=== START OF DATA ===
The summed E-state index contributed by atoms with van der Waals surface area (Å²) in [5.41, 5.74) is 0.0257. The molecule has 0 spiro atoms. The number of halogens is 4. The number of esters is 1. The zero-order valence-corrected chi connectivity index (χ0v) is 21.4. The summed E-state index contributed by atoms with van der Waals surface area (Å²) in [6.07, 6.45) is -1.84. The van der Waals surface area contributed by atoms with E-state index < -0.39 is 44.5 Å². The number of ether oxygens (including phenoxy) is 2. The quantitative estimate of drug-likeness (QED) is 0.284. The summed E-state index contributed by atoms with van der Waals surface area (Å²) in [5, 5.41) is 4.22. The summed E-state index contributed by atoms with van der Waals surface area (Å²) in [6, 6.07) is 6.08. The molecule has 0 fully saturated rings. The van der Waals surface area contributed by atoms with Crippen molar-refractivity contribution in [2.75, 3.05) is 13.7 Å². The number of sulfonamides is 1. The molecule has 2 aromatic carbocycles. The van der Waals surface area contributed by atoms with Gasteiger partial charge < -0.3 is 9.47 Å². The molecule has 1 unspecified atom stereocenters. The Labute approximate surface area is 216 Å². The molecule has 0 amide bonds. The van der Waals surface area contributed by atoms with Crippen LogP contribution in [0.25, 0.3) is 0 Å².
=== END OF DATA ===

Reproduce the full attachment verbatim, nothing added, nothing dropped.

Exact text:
The summed E-state index contributed by atoms with van der Waals surface area (Å²) in [5.41, 5.74) is 0.0257. The molecule has 0 spiro atoms. The number of halogens is 4. The number of esters is 1. The zero-order valence-corrected chi connectivity index (χ0v) is 21.4. The summed E-state index contributed by atoms with van der Waals surface area (Å²) in [6.07, 6.45) is -1.84. The van der Waals surface area contributed by atoms with E-state index < -0.39 is 44.5 Å². The number of ether oxygens (including phenoxy) is 2. The quantitative estimate of drug-likeness (QED) is 0.284. The summed E-state index contributed by atoms with van der Waals surface area (Å²) in [5, 5.41) is 4.22. The summed E-state index contributed by atoms with van der Waals surface area (Å²) in [6, 6.07) is 6.08. The molecule has 0 fully saturated rings. The van der Waals surface area contributed by atoms with Crippen molar-refractivity contribution in [2.75, 3.05) is 13.7 Å². The number of sulfonamides is 1. The molecule has 2 aromatic carbocycles. The van der Waals surface area contributed by atoms with Gasteiger partial charge < -0.3 is 9.47 Å². The molecule has 1 unspecified atom stereocenters. The Labute approximate surface area is 216 Å². The molecule has 0 amide bonds. The van der Waals surface area contributed by atoms with Crippen LogP contribution in [0.25, 0.3) is 0 Å².